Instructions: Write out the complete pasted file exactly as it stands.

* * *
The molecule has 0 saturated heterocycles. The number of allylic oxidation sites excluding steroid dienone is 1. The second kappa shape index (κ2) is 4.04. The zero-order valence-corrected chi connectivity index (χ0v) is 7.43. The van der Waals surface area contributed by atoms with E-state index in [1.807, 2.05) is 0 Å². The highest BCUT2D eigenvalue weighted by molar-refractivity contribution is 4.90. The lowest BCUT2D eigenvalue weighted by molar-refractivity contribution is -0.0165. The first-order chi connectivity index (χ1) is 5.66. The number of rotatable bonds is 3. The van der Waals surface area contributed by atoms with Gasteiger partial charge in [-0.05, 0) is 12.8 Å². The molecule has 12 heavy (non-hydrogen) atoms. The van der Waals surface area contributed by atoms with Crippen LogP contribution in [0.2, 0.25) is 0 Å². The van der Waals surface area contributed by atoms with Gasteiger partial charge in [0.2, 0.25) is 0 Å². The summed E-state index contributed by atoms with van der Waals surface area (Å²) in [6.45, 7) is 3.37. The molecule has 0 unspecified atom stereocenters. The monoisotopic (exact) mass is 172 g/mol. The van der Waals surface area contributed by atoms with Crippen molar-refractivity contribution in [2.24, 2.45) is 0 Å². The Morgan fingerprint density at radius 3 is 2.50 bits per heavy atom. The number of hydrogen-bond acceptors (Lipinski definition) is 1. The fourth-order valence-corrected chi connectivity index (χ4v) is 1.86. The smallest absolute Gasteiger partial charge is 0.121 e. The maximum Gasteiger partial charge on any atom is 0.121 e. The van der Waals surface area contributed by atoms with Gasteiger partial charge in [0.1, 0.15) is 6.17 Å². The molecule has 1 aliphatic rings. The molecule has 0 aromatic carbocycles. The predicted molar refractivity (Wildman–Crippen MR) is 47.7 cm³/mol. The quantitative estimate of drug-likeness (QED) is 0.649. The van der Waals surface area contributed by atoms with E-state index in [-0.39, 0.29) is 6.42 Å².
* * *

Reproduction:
The molecule has 0 saturated heterocycles. The number of allylic oxidation sites excluding steroid dienone is 1. The second kappa shape index (κ2) is 4.04. The zero-order valence-corrected chi connectivity index (χ0v) is 7.43. The van der Waals surface area contributed by atoms with E-state index in [1.807, 2.05) is 0 Å². The highest BCUT2D eigenvalue weighted by molar-refractivity contribution is 4.90. The lowest BCUT2D eigenvalue weighted by molar-refractivity contribution is -0.0165. The first-order chi connectivity index (χ1) is 5.66. The number of rotatable bonds is 3. The van der Waals surface area contributed by atoms with Gasteiger partial charge in [-0.05, 0) is 12.8 Å². The molecule has 12 heavy (non-hydrogen) atoms. The van der Waals surface area contributed by atoms with Crippen LogP contribution in [0.2, 0.25) is 0 Å². The van der Waals surface area contributed by atoms with Gasteiger partial charge in [0.2, 0.25) is 0 Å². The summed E-state index contributed by atoms with van der Waals surface area (Å²) in [6.45, 7) is 3.37. The molecule has 0 unspecified atom stereocenters. The monoisotopic (exact) mass is 172 g/mol. The van der Waals surface area contributed by atoms with Crippen molar-refractivity contribution in [2.24, 2.45) is 0 Å². The Morgan fingerprint density at radius 3 is 2.50 bits per heavy atom. The number of hydrogen-bond acceptors (Lipinski definition) is 1. The fourth-order valence-corrected chi connectivity index (χ4v) is 1.86. The smallest absolute Gasteiger partial charge is 0.121 e. The maximum Gasteiger partial charge on any atom is 0.121 e. The van der Waals surface area contributed by atoms with Gasteiger partial charge in [0.1, 0.15) is 6.17 Å². The molecule has 1 aliphatic rings. The molecule has 0 aromatic carbocycles. The predicted molar refractivity (Wildman–Crippen MR) is 47.7 cm³/mol. The quantitative estimate of drug-likeness (QED) is 0.649. The van der Waals surface area contributed by atoms with E-state index in [-0.39, 0.29) is 6.42 Å².